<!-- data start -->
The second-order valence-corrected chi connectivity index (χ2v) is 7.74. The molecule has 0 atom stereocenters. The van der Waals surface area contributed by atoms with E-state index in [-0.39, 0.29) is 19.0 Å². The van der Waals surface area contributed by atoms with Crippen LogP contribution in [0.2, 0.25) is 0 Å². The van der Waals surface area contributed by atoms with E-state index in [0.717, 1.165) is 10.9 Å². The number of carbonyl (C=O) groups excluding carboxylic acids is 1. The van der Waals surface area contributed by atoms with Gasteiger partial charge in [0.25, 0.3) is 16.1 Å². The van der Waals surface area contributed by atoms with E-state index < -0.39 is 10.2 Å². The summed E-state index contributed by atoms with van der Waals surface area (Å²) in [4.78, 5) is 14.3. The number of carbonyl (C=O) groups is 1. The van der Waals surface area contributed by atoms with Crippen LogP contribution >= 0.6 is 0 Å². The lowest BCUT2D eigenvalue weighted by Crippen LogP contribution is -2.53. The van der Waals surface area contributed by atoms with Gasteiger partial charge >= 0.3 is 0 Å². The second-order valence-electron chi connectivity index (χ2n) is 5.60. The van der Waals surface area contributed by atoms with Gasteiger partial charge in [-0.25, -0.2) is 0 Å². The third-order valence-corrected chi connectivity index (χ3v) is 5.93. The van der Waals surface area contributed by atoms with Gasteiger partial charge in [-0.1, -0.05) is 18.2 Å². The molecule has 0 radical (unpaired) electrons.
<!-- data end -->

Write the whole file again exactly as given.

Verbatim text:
The second-order valence-corrected chi connectivity index (χ2v) is 7.74. The molecule has 0 atom stereocenters. The van der Waals surface area contributed by atoms with E-state index in [-0.39, 0.29) is 19.0 Å². The van der Waals surface area contributed by atoms with Crippen LogP contribution in [0.2, 0.25) is 0 Å². The van der Waals surface area contributed by atoms with E-state index in [0.717, 1.165) is 10.9 Å². The number of carbonyl (C=O) groups excluding carboxylic acids is 1. The van der Waals surface area contributed by atoms with Gasteiger partial charge in [0.25, 0.3) is 16.1 Å². The van der Waals surface area contributed by atoms with E-state index < -0.39 is 10.2 Å². The summed E-state index contributed by atoms with van der Waals surface area (Å²) in [4.78, 5) is 14.3. The number of carbonyl (C=O) groups is 1. The van der Waals surface area contributed by atoms with Crippen LogP contribution >= 0.6 is 0 Å². The lowest BCUT2D eigenvalue weighted by Crippen LogP contribution is -2.53. The van der Waals surface area contributed by atoms with Gasteiger partial charge >= 0.3 is 0 Å². The second-order valence-electron chi connectivity index (χ2n) is 5.60. The van der Waals surface area contributed by atoms with Gasteiger partial charge in [-0.25, -0.2) is 0 Å². The third-order valence-corrected chi connectivity index (χ3v) is 5.93. The van der Waals surface area contributed by atoms with Gasteiger partial charge in [-0.1, -0.05) is 18.2 Å². The molecule has 0 radical (unpaired) electrons.